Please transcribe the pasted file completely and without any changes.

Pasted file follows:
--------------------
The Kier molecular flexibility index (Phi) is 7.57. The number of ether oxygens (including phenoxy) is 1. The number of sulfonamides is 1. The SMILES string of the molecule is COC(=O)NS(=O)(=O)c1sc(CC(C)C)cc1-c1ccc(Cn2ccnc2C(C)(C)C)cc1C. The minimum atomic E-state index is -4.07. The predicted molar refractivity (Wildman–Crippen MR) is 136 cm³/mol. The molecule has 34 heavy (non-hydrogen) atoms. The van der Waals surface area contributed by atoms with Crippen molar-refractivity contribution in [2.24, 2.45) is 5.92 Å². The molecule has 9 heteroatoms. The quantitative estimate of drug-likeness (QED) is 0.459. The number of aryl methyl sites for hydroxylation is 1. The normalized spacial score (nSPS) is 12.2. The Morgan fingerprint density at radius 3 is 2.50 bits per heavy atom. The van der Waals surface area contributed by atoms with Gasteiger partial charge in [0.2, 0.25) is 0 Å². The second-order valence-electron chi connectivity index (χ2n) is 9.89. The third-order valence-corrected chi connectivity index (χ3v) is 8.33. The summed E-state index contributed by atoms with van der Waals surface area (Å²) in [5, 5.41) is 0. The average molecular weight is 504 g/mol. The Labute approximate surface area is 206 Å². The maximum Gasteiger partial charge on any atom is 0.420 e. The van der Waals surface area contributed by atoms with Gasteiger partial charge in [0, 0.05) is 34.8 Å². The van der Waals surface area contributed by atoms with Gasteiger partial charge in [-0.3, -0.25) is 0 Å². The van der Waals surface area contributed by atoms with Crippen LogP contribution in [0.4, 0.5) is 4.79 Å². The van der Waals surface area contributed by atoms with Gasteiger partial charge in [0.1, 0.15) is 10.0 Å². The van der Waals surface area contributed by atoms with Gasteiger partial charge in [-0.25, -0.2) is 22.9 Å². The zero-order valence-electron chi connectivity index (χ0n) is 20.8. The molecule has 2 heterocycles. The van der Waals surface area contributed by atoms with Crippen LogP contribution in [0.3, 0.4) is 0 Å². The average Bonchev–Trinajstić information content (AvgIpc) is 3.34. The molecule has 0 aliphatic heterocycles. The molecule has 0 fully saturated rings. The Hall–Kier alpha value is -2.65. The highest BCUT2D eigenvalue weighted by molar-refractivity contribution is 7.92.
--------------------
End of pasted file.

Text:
The Kier molecular flexibility index (Phi) is 7.57. The number of ether oxygens (including phenoxy) is 1. The number of sulfonamides is 1. The SMILES string of the molecule is COC(=O)NS(=O)(=O)c1sc(CC(C)C)cc1-c1ccc(Cn2ccnc2C(C)(C)C)cc1C. The minimum atomic E-state index is -4.07. The predicted molar refractivity (Wildman–Crippen MR) is 136 cm³/mol. The molecule has 34 heavy (non-hydrogen) atoms. The van der Waals surface area contributed by atoms with Crippen molar-refractivity contribution in [2.24, 2.45) is 5.92 Å². The molecule has 9 heteroatoms. The quantitative estimate of drug-likeness (QED) is 0.459. The number of aryl methyl sites for hydroxylation is 1. The normalized spacial score (nSPS) is 12.2. The Morgan fingerprint density at radius 3 is 2.50 bits per heavy atom. The van der Waals surface area contributed by atoms with Gasteiger partial charge in [0.2, 0.25) is 0 Å². The second-order valence-electron chi connectivity index (χ2n) is 9.89. The third-order valence-corrected chi connectivity index (χ3v) is 8.33. The summed E-state index contributed by atoms with van der Waals surface area (Å²) in [5, 5.41) is 0. The average molecular weight is 504 g/mol. The Labute approximate surface area is 206 Å². The maximum Gasteiger partial charge on any atom is 0.420 e. The van der Waals surface area contributed by atoms with Gasteiger partial charge in [0, 0.05) is 34.8 Å². The van der Waals surface area contributed by atoms with Gasteiger partial charge in [-0.3, -0.25) is 0 Å². The van der Waals surface area contributed by atoms with Crippen LogP contribution in [0.4, 0.5) is 4.79 Å². The van der Waals surface area contributed by atoms with Gasteiger partial charge in [0.1, 0.15) is 10.0 Å². The van der Waals surface area contributed by atoms with Gasteiger partial charge in [-0.25, -0.2) is 22.9 Å². The zero-order valence-electron chi connectivity index (χ0n) is 20.8. The molecule has 2 heterocycles. The van der Waals surface area contributed by atoms with Crippen LogP contribution in [0.3, 0.4) is 0 Å². The average Bonchev–Trinajstić information content (AvgIpc) is 3.34. The molecule has 0 aliphatic heterocycles. The molecule has 0 fully saturated rings. The Hall–Kier alpha value is -2.65. The highest BCUT2D eigenvalue weighted by molar-refractivity contribution is 7.92.